The achievement objectives for each discipline reflect that discipline’s distinct body of knowledge and practices.
Dance is expressive movement that has intent, purpose, and form. Through engaging in dance education, students discover how to integrate moving, thinking and feeling. They explore and use dance vocabularies and practices to express personal, group, and cultural identities, convey and interpret artistic ideas, and to strengthen social interaction. Students develop literacy in dance as they learn about, choreograph, perform, view, and respond to dance across a range of genres and contexts.
Drama is the expression of ideas, feelings, and human experience through the realisation of role and the use of movement, sound, and visual images. By engaging in drama education, students discover how to link imagination, thoughts, and feelings with drama practices and histories in ways that give expression to our cultural diversity. Students investigate the forms, styles, and functions of drama, recognising its power to affirm or challenge attitudes and values. They become increasingly literate in drama as they work with the elements of role, action, time and space, tension, and focus. They learn to use dramatic conventions and technologies to structure these elements. They also learn to combine dramatic conventions and technologies with techniques of voice and physical expression to create imagined worlds.
Sound Arts – Music
The sound arts are expressive ideas and forms practised in natural, acoustic, and digital sound environments. By learning to make sense of sound, students can appreciate and value the aesthetic qualities of music and express feelings, ideas, and identities. Students develop literacy in worlds of sound by listening and responding, singing, playing instruments, and creating music; by reading and recording sound, symbols, and notations; and by analysing and appreciating musical forms. Students draw on cultural practices, musical histories, theories, technologies, and structures as they develop skills and knowledge. They learn to communicate imagination and personal understandings as they connect aural thinking, perceptions, and musical practices.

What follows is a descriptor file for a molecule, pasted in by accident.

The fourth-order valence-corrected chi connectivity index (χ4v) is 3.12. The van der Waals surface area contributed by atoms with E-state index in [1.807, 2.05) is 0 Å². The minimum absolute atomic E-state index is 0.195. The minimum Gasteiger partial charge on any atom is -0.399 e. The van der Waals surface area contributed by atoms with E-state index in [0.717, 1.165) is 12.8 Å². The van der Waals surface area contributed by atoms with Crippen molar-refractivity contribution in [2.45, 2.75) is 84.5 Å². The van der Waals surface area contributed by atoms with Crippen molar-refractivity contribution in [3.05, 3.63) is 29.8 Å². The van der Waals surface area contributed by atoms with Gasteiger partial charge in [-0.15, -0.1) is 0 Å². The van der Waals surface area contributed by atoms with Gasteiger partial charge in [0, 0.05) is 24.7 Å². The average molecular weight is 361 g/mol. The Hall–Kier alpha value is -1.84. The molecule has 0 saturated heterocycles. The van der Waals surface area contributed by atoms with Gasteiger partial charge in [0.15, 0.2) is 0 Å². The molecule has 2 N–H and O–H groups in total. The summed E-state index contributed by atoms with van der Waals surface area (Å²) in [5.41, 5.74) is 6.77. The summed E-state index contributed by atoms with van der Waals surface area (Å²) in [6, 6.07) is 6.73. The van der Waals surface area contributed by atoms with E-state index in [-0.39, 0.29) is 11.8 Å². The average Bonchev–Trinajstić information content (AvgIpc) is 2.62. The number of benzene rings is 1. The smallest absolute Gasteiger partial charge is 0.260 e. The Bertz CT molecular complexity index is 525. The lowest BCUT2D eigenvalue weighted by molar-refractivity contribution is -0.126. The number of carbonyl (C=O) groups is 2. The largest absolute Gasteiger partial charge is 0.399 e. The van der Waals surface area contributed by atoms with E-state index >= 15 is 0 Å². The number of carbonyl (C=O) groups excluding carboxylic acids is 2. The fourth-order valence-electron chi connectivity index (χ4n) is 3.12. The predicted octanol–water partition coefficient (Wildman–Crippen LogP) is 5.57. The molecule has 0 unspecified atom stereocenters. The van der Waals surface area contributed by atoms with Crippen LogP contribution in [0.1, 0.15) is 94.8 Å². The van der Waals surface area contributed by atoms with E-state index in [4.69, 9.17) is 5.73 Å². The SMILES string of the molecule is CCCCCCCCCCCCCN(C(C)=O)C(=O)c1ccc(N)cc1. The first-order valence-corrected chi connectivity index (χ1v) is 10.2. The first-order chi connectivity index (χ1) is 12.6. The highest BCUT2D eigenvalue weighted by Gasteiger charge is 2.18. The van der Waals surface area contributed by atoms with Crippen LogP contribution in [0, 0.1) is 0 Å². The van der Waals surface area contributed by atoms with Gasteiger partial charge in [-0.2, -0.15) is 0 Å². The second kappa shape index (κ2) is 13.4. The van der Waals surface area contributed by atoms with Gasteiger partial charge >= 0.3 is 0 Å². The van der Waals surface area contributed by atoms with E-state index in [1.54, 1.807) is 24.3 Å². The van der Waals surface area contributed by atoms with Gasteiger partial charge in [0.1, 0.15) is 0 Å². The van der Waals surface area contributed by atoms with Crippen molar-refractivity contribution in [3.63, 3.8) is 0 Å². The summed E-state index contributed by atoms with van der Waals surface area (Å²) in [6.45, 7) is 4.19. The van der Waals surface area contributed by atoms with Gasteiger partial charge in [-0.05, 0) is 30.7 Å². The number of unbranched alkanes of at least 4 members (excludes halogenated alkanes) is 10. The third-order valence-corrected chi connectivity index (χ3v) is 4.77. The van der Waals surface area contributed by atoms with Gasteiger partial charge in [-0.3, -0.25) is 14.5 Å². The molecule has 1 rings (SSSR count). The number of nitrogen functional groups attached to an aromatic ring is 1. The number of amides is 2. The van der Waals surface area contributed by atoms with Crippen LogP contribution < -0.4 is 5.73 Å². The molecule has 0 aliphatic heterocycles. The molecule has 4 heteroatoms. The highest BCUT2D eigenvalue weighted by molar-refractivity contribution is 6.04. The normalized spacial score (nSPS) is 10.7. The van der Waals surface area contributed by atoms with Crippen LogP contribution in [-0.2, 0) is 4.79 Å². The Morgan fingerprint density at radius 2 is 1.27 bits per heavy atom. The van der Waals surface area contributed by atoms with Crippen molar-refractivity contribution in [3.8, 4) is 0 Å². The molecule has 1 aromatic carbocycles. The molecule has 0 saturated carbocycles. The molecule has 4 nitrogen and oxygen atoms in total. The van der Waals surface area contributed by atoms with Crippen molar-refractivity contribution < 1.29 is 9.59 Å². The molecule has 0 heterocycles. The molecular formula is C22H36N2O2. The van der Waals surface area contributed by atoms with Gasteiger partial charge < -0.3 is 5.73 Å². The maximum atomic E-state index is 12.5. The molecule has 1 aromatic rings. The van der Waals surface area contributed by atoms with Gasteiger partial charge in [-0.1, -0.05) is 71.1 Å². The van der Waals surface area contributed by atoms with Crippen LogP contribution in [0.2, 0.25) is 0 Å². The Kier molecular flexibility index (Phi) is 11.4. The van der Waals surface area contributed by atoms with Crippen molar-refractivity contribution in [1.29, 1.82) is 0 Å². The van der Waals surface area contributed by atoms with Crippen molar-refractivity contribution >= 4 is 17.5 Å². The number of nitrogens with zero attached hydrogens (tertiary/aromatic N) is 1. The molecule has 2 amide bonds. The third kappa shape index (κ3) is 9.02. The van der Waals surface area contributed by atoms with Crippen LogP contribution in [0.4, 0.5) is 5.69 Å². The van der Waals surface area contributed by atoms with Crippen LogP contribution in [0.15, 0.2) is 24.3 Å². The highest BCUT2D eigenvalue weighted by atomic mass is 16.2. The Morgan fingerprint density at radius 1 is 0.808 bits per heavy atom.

The visual arts use materials, processes, and conventions to create static and time-based representations and abstractions in response to human experience, concepts, and needs. Through engaging in visual arts education, students learn how to discern, participate in and celebrate their own and others’ visual worlds. Students develop visual literacy and aesthetic awareness as they manipulate and transform visual, tactile, and spatial ideas to solve problems, communicate personal stories, and comment on social issues. They develop knowledge and understanding of cultural, historical, and contemporary visual arts practices. The visual arts include drawing, sculpture, design, painting, printmaking, photography, and the moving image. Students also learn about the histories and theories of art, architecture, and design.